July 22, 2019
Blocking protein reduces fibrosis, thwarts ovarian and pancreatic cancer
BY Scott Merville
Using an antibody to plug a protein secreted by fibrous tissues in tumors stifles ovarian and pancreatic cancer in mouse models by reducing fibrosis and blood vessel formation, researchers at The University of Texas MD Anderson Cancer Center and Houston Methodist Cancer Center/Houston Methodist Research Institute report in Clinical Cancer Research.
The team also found that the antibody developed to block the microfibril associated protein 5 (MFAP5) also enhances the effectiveness of chemotherapy against the tumors.
The antibody identified by the researchers connects with both mouse and human versions of MFAP5.
“MFAP5 promotes fibrosis in ovarian and pancreatic cancers, and fibrosis promotes progression and reduces survival of people with these cancers,” says Samuel Mok, Ph.D., professor of Gynecologic Oncology and Reproductive Medicine at MD Anderson.
“By blocking this secretory protein with an antibody, we can treat the tumor by targeting multiple cellular types – fibroblasts and blood vessels -- in the tumor microenvironment,” Mok says.
The researchers are taking steps to advance the approach to clinical trials, including commercial manufacture of the antibody and additional toxicity studies.
“As with digital medicine, we are seeing more such marriage of data analysis and modeling with experimental biology to derive new understanding of disease mechanisms and novel drug targets,” the co-corresponding author, Stephen T.C. Wong, Ph.D., P.E., professor and associate director at Houston Methodist Cancer Center, says.
Targeting fibroblasts with antibodies
Mok’s research focuses on cancer-associated fibroblasts – supportive cells that make and maintain connective tissue, or stroma, that provides a scaffolding for organs. Stroma in tumors has been shown to block distribution of drugs to cancer cells. Mok has been working closely with Wong to study the tumor microenvironment. Last year, they repositioned an old drug targeting fibroblast-tumor crosstalk for ovarian cancer.
Research by Mok and colleagues had previously shown that MFAP5 promotes angiogenesis – blood vessel formation – and its overexpression is associated with poor prognosis in ovarian cancer. They also showed in preclinical research that down-regulating the protein in fibroblasts suppressed tumor growth and angiogenesis.
The team set out to find whether an antibody approach might successfully block MFAP5 to treat the disease. They developed monoclonal antibodies to MFAP5, identifying three with strong affinity for the protein and choosing clone 130A due to its specificity for a peptide sequence common to both human and mouse MFAP5.
They applied the antibody to blood samples from healthy individuals and to age-matched pre-surgical patients with advanced high-grade serous ovarian cancer. Samples from the cancer patients had much higher levels of MFAP5, confirming the antibody recognizes the protein and is useful for detecting circulating MFAP5.
Cell line experiments showed that ovarian cancer cells cultured with ovarian fibroblasts treated with MFAP5 had significantly increased motility, activity that was suppressed when those cells were treated with any of the three antibodies. The antibodies also suppressed activity of endothelial cells, which line the interior of blood vessels.
High MFAP5 tied to reduced survival in pancreatic cancer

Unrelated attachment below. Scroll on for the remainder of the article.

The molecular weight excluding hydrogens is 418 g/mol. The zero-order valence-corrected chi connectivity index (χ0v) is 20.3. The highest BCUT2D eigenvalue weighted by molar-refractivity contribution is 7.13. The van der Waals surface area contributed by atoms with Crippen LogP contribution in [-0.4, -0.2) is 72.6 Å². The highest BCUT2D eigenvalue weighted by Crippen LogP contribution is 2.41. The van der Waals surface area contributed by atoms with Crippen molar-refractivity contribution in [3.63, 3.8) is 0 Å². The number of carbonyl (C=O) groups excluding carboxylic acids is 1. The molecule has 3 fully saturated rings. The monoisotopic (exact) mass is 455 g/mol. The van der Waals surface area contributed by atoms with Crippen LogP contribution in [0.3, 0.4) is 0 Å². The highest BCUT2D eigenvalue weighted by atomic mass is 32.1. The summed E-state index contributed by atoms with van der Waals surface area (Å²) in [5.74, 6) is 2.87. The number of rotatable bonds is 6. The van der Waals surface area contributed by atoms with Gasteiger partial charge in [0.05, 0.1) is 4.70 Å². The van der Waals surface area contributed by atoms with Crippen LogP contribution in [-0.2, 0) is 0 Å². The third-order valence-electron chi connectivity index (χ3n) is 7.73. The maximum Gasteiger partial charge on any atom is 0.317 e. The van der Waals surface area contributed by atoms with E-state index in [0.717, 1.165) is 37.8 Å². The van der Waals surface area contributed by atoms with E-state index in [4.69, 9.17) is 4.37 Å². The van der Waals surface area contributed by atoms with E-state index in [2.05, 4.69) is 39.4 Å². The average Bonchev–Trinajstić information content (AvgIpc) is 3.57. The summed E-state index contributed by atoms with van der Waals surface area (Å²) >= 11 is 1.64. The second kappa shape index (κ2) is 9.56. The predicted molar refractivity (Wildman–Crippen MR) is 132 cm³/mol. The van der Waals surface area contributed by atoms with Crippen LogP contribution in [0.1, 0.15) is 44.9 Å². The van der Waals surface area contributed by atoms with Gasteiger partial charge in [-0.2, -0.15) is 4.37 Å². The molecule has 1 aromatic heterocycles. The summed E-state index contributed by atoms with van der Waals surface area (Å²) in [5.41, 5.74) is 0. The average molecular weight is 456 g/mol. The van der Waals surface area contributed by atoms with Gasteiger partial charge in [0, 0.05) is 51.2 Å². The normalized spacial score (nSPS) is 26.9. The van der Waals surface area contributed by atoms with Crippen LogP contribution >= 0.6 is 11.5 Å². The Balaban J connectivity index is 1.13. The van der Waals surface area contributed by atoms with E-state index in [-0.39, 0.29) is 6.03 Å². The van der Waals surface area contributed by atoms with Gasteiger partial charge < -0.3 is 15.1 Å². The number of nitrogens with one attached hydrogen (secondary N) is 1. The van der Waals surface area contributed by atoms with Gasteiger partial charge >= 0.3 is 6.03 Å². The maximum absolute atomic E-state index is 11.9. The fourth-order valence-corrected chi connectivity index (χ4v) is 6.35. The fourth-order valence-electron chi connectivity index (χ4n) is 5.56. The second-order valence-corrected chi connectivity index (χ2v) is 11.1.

Before launching experiments in mouse models, the team evaluated the feasibility of MFAP5 as a potential target for pancreatic cancer, which has a dense fibrous component. They stained tissue samples from 64 patients and found MFAP5 virtually absent from surrounding tissue but significantly higher in pancreatic cancer fibroblasts.
Analysis of 91 pancreatic cancer patients showed those with high stromal expression of the protein had median survival of 8 months, compared to 31 months for those with low expression of MFAP5.
Human cell line experiments showed that MFAP5 had the same energizing effect on pancreatic cancer cells as it did in ovarian cancer cells, and the three antibodies had a similar impact blocking that effect.
The team used the 130A antibody against mouse models of ovarian and pancreatic cancer derived from human tumor xenografts and found that treated mice had much lower tumor burdens than controls.
Combining the 130A antibody with paclitaxel chemotherapy significantly reduced ovarian tumor burden in mice, and experiments showed the likely cause of this effect was suppression of angiogenesis.
Fibrotic gene expression associated with shorter survival
To evaluate the prognostic significance of the fibrotic microenvironment in ovarian cancer, the team ran correlation studies of fibrotic genes in cancer-associated fibroblasts and patient survival. They found patients whose cancer stroma had the fibrotic gene signature had median survival of 19 months, while those with low levels of fibrotic gene expression had median survival of 33 months.
Mok and colleagues identified 176 genes whose expression was positively correlated with MFAP5 expression in cancer-associated fibroblasts.
Further analysis of the 176 genes by Wong and colleagues at Houston Methodist using their proprietary systems biology modeling program identified a novel collagen-enriched signaling network.
Two key fibrosis-related genes, COL1A1 and COL11A1, were found to be correlated with expression of MFAP5. Fibroblasts treated with the antibody showed lower levels of the two collagen genes.
In the mouse experiments, the researchers noted no observable toxic effects by the antibody.
“Targeting stroma is another approach to treat cancer,” Mok says. “These cells have less genetic heterogeneity than tumor cells, so they’re less likely to adapt to treatment. Maybe every patient can respond.” Mok and Wong are now working on synthesizing humanized antibodies for animal studies in preparation for clinical trials.